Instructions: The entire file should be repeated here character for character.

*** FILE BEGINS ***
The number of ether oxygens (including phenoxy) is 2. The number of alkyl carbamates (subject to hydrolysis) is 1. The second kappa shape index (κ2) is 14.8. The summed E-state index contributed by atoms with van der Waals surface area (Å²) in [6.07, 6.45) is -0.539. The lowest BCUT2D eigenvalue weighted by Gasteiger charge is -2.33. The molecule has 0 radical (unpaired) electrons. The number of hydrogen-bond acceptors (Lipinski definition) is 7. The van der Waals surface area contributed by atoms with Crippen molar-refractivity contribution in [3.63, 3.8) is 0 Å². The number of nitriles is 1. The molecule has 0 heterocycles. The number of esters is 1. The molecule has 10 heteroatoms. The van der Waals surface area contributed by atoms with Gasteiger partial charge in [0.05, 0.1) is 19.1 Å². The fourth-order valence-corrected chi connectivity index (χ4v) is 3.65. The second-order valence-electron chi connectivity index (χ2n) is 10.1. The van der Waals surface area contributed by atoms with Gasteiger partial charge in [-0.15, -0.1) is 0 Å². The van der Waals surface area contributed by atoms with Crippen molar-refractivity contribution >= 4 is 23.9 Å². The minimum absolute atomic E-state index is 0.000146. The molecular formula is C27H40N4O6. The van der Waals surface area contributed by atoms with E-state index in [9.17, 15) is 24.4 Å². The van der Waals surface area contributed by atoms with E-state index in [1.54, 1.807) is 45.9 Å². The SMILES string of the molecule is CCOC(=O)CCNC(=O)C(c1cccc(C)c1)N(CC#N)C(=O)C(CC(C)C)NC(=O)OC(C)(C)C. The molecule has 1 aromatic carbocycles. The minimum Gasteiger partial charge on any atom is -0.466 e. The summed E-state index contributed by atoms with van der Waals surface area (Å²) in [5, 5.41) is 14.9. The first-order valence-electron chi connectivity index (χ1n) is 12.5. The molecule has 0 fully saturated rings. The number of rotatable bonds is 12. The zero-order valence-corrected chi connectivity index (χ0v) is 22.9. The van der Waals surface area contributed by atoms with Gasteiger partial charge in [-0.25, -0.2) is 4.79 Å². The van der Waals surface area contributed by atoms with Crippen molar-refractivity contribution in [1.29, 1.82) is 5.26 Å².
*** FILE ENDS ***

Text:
The number of ether oxygens (including phenoxy) is 2. The number of alkyl carbamates (subject to hydrolysis) is 1. The second kappa shape index (κ2) is 14.8. The summed E-state index contributed by atoms with van der Waals surface area (Å²) in [6.07, 6.45) is -0.539. The lowest BCUT2D eigenvalue weighted by Gasteiger charge is -2.33. The molecule has 0 radical (unpaired) electrons. The number of hydrogen-bond acceptors (Lipinski definition) is 7. The van der Waals surface area contributed by atoms with Crippen molar-refractivity contribution in [3.63, 3.8) is 0 Å². The number of nitriles is 1. The molecule has 0 heterocycles. The number of esters is 1. The molecule has 10 heteroatoms. The van der Waals surface area contributed by atoms with Gasteiger partial charge in [0.05, 0.1) is 19.1 Å². The fourth-order valence-corrected chi connectivity index (χ4v) is 3.65. The second-order valence-electron chi connectivity index (χ2n) is 10.1. The van der Waals surface area contributed by atoms with Gasteiger partial charge in [-0.15, -0.1) is 0 Å². The van der Waals surface area contributed by atoms with Crippen molar-refractivity contribution >= 4 is 23.9 Å². The minimum absolute atomic E-state index is 0.000146. The molecular formula is C27H40N4O6. The van der Waals surface area contributed by atoms with E-state index in [9.17, 15) is 24.4 Å². The van der Waals surface area contributed by atoms with E-state index in [1.54, 1.807) is 45.9 Å². The SMILES string of the molecule is CCOC(=O)CCNC(=O)C(c1cccc(C)c1)N(CC#N)C(=O)C(CC(C)C)NC(=O)OC(C)(C)C. The molecule has 1 aromatic carbocycles. The minimum Gasteiger partial charge on any atom is -0.466 e. The summed E-state index contributed by atoms with van der Waals surface area (Å²) in [5, 5.41) is 14.9. The first-order valence-electron chi connectivity index (χ1n) is 12.5. The molecule has 0 fully saturated rings. The number of rotatable bonds is 12. The zero-order valence-corrected chi connectivity index (χ0v) is 22.9. The van der Waals surface area contributed by atoms with Gasteiger partial charge in [-0.25, -0.2) is 4.79 Å². The van der Waals surface area contributed by atoms with Crippen molar-refractivity contribution in [1.29, 1.82) is 5.26 Å².